CAPTION: Bea Johnson cooks every day, but their kitchen in Mill Valley, California, looks uncluttered. She keeps only utensils and equipment she uses frequently. Photo by Thomas J. Story/Sunset

CAPTION: Bea and Scott Johnson, along with their two sons, live so simply in upscale Mill Valley, Calif., that their 1,400 square-foot home is uncluttered as is their nearly-empty garage. Photo by Thomas J. Story/ SunsetCAPTION: Amy and Adam Korst, who began a one-year experiment to live trash free on July 6, 2009, have only a few unrecycled scraps in a box one month into their Green Garbage Project. Photo by Adam Korst CAPTION: Bea Johnson brings her own glass jars and other containers and fills them with bulk foods at the grocery store. Photo by Thomas J. Story/Sunset

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See Bea Johnson's Zero Waste Tips

See a video of Bea Johnson and her beautiful zero waste home.


Judy said...

The Johnson's live in a home worth millions of dollars in Mill Valley. It's also rich people telling the rest of the world how to live.

April 18, 2011 9:53 AM

Nonavee Dale said...

Hi Judy,

I appreciate your comment. I honestly feel though, that having money doesn't mean that the message of Bea Johnson's zero waste lifestyle is in any way negated. The first people that learned developed writing, for example, only were able to do so because they were supported to do so (because of farming, for the first time we had extra food to sit around and do other things).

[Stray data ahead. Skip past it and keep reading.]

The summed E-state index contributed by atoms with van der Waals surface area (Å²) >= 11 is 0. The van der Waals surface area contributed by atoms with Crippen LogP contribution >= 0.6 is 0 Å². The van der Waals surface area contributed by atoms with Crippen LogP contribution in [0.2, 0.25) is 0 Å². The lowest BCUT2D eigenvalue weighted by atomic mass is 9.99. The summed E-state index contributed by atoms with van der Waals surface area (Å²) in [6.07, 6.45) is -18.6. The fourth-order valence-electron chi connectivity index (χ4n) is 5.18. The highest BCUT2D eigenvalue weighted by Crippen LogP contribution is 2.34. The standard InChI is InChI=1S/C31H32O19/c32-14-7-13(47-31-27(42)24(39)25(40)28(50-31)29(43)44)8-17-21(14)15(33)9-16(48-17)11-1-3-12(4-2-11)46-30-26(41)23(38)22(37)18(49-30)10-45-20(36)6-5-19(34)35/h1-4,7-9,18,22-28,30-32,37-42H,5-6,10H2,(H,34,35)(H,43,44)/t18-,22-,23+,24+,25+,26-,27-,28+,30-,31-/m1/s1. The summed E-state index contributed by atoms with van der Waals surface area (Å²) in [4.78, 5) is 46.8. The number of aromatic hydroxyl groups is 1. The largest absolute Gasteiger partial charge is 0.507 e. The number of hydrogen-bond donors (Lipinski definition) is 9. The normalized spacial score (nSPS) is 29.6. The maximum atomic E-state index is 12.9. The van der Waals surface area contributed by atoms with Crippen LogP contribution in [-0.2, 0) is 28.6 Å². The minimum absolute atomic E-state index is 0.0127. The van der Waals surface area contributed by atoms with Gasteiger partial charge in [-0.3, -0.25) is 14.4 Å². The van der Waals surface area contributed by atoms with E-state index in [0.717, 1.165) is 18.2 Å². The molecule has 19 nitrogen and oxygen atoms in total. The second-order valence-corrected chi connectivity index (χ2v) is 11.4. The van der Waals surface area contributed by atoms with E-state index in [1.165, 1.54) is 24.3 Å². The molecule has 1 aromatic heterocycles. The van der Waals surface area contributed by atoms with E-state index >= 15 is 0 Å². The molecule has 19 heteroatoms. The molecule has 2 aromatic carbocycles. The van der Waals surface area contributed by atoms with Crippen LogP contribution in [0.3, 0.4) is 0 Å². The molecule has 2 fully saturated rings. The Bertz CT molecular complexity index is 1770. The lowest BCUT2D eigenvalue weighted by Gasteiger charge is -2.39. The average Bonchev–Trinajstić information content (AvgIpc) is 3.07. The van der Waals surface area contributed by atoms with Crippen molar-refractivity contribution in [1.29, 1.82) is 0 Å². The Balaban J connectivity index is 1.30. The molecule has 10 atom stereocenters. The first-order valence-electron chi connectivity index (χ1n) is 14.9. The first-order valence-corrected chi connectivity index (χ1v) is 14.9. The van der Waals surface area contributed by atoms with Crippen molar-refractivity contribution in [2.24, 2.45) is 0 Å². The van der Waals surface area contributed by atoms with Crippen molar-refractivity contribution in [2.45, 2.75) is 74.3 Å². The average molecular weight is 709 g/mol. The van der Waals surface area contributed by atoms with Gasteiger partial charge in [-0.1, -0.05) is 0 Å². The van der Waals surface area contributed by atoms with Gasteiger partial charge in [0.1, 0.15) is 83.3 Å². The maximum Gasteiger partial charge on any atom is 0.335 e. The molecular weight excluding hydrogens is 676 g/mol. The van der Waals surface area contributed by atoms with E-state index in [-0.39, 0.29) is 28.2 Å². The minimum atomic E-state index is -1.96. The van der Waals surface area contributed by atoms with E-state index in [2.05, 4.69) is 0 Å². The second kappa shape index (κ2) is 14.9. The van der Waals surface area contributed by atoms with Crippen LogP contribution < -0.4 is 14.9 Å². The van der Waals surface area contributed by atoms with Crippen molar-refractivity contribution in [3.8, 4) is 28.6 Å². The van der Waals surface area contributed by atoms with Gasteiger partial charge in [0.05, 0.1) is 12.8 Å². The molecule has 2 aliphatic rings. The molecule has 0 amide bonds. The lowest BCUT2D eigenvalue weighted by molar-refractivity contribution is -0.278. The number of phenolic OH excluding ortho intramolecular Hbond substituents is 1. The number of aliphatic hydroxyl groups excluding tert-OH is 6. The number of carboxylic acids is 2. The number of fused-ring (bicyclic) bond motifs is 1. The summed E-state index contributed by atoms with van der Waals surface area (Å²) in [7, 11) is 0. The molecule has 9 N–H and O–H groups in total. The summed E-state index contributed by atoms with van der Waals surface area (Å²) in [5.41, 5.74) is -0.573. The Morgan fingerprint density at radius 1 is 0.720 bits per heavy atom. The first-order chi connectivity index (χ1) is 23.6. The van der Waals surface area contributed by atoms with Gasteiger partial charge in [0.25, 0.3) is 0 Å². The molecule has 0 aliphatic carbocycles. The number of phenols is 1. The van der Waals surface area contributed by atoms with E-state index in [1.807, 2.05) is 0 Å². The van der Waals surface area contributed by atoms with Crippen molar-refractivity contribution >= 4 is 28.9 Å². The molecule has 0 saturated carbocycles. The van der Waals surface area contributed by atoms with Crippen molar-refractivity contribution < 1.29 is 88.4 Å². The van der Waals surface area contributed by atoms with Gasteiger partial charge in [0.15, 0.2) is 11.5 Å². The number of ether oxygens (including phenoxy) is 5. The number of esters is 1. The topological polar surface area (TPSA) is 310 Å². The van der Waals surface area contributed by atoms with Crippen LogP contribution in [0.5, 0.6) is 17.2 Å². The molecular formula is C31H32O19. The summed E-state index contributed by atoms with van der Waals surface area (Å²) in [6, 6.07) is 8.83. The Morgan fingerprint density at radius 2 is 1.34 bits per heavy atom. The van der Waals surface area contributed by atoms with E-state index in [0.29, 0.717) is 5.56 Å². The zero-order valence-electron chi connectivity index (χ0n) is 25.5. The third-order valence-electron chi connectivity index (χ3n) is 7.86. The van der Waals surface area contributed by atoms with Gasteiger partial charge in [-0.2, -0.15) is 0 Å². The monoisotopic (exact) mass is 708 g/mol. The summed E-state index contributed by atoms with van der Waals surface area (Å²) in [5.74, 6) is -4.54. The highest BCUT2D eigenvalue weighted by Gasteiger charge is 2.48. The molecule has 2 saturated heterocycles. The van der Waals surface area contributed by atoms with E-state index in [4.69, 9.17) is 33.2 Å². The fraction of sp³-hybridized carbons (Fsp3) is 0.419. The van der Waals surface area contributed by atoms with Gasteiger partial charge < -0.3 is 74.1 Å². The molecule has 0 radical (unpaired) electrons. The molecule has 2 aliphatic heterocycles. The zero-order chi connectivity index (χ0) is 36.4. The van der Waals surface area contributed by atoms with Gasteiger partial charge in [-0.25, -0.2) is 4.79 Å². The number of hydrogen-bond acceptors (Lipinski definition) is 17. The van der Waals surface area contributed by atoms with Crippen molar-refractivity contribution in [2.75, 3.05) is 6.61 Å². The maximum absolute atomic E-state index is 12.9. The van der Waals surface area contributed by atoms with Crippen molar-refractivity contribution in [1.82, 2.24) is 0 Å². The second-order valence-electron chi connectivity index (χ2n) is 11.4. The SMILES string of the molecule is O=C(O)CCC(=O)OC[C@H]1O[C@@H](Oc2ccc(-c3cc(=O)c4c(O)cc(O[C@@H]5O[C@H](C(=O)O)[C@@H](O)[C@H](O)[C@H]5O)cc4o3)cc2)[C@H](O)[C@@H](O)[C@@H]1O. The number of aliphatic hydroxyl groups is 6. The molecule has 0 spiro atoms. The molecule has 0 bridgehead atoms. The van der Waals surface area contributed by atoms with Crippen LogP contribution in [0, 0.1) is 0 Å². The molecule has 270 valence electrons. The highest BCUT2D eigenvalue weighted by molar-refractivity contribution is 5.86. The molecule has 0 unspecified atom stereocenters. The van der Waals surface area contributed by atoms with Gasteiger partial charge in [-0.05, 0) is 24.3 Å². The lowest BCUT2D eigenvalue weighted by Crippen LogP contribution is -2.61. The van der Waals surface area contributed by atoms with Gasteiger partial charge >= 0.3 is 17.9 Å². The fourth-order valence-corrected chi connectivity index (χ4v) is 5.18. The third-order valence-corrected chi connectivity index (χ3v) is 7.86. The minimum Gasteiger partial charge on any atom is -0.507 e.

Whether you have more or less money, you can live a life that creates less waste. It's just a matter of awareness. Yes, Bea has made it into an art, she makes her own toothpaste, and could even be called an expert in the amount of research (and the living experiment) she carries out. I am glad she is there as an example, and to ask questions to. But the ordinary, busy, stressed person can do alot without doing all of those things. You can avoid buying cheap plastic toys that break after a few uses, and save up for fewer long-lasting ones for example. Avoiding plastic bags by using cloth ones anyone can do. Living off a vegetable garden, composting veggie scraps, these are all things that people needing to save money would benefit greatly from as well.

The fact is, economy and our environment are linked. Bea has had time to figure out how to live zero waste to the greatest - for lack of a better word - fanciness, to be an example to other rich people, who are extremely wasteful, where she lives, showing that you don't have to be a "dirty hippie" to protect the Earth. But saving resources and not being wasteful have their greatest inspiration from having little money - trust me, I have personal experience!

I personally think that what is offensive and causes anger in people would be the possibility that if we don't change how we live - and change at first isn't easy - we are not being "good", and we don't like that. But if you do things you are proud of, you can truly feel great deep down, and I think that's what she talks about. But it's not that people are trying to be "bad" or destructive, as I am sure you'll agree. It's not even our personal fault our society chose to go down this path. But as the younger generation, we have to do all we can to survive in the future - despite it being unfair - we can realize the mistakes of our parents and live differently. And we have a duty to.